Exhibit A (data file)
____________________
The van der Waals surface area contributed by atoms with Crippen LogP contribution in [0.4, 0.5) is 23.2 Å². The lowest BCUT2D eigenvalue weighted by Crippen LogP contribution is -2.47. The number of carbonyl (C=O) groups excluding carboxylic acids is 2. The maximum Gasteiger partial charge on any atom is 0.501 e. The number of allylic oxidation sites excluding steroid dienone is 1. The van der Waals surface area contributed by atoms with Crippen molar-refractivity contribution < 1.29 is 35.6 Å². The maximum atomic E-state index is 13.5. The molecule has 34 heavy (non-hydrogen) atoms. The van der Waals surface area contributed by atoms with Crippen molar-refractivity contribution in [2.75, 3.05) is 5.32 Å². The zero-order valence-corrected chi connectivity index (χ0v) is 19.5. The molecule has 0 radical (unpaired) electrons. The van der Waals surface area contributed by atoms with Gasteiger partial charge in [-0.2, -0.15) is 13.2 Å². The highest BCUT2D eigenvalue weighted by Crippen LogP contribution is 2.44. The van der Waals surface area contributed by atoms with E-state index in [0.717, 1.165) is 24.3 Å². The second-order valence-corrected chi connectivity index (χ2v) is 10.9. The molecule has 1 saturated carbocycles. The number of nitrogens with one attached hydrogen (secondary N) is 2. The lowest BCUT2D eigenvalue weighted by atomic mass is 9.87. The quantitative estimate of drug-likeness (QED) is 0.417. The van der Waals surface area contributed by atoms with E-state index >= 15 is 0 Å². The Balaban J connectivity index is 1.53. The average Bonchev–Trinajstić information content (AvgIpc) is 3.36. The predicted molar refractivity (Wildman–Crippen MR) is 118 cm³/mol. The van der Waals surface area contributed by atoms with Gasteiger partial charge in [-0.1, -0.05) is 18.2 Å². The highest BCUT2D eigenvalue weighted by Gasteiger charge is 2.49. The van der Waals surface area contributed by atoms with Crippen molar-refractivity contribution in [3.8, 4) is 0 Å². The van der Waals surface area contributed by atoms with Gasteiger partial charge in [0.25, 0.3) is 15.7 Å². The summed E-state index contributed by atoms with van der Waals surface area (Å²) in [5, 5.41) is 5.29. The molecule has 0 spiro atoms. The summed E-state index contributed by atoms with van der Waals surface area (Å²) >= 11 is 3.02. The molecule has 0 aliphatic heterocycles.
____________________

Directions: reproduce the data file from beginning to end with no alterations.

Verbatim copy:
The van der Waals surface area contributed by atoms with Crippen LogP contribution in [0.4, 0.5) is 23.2 Å². The lowest BCUT2D eigenvalue weighted by Crippen LogP contribution is -2.47. The number of carbonyl (C=O) groups excluding carboxylic acids is 2. The maximum Gasteiger partial charge on any atom is 0.501 e. The number of allylic oxidation sites excluding steroid dienone is 1. The van der Waals surface area contributed by atoms with Crippen molar-refractivity contribution < 1.29 is 35.6 Å². The maximum atomic E-state index is 13.5. The molecule has 34 heavy (non-hydrogen) atoms. The van der Waals surface area contributed by atoms with Crippen molar-refractivity contribution in [2.75, 3.05) is 5.32 Å². The zero-order valence-corrected chi connectivity index (χ0v) is 19.5. The molecule has 0 radical (unpaired) electrons. The van der Waals surface area contributed by atoms with Gasteiger partial charge in [-0.2, -0.15) is 13.2 Å². The highest BCUT2D eigenvalue weighted by Crippen LogP contribution is 2.44. The van der Waals surface area contributed by atoms with E-state index in [0.717, 1.165) is 24.3 Å². The second-order valence-corrected chi connectivity index (χ2v) is 10.9. The molecule has 1 saturated carbocycles. The number of nitrogens with one attached hydrogen (secondary N) is 2. The lowest BCUT2D eigenvalue weighted by atomic mass is 9.87. The quantitative estimate of drug-likeness (QED) is 0.417. The van der Waals surface area contributed by atoms with E-state index >= 15 is 0 Å². The Balaban J connectivity index is 1.53. The average Bonchev–Trinajstić information content (AvgIpc) is 3.36. The predicted molar refractivity (Wildman–Crippen MR) is 118 cm³/mol. The van der Waals surface area contributed by atoms with Gasteiger partial charge in [-0.1, -0.05) is 18.2 Å². The highest BCUT2D eigenvalue weighted by Gasteiger charge is 2.49. The van der Waals surface area contributed by atoms with Crippen molar-refractivity contribution in [3.8, 4) is 0 Å². The van der Waals surface area contributed by atoms with Gasteiger partial charge in [0.25, 0.3) is 15.7 Å². The summed E-state index contributed by atoms with van der Waals surface area (Å²) in [5, 5.41) is 5.29. The molecule has 0 spiro atoms. The summed E-state index contributed by atoms with van der Waals surface area (Å²) >= 11 is 3.02. The molecule has 0 aliphatic heterocycles.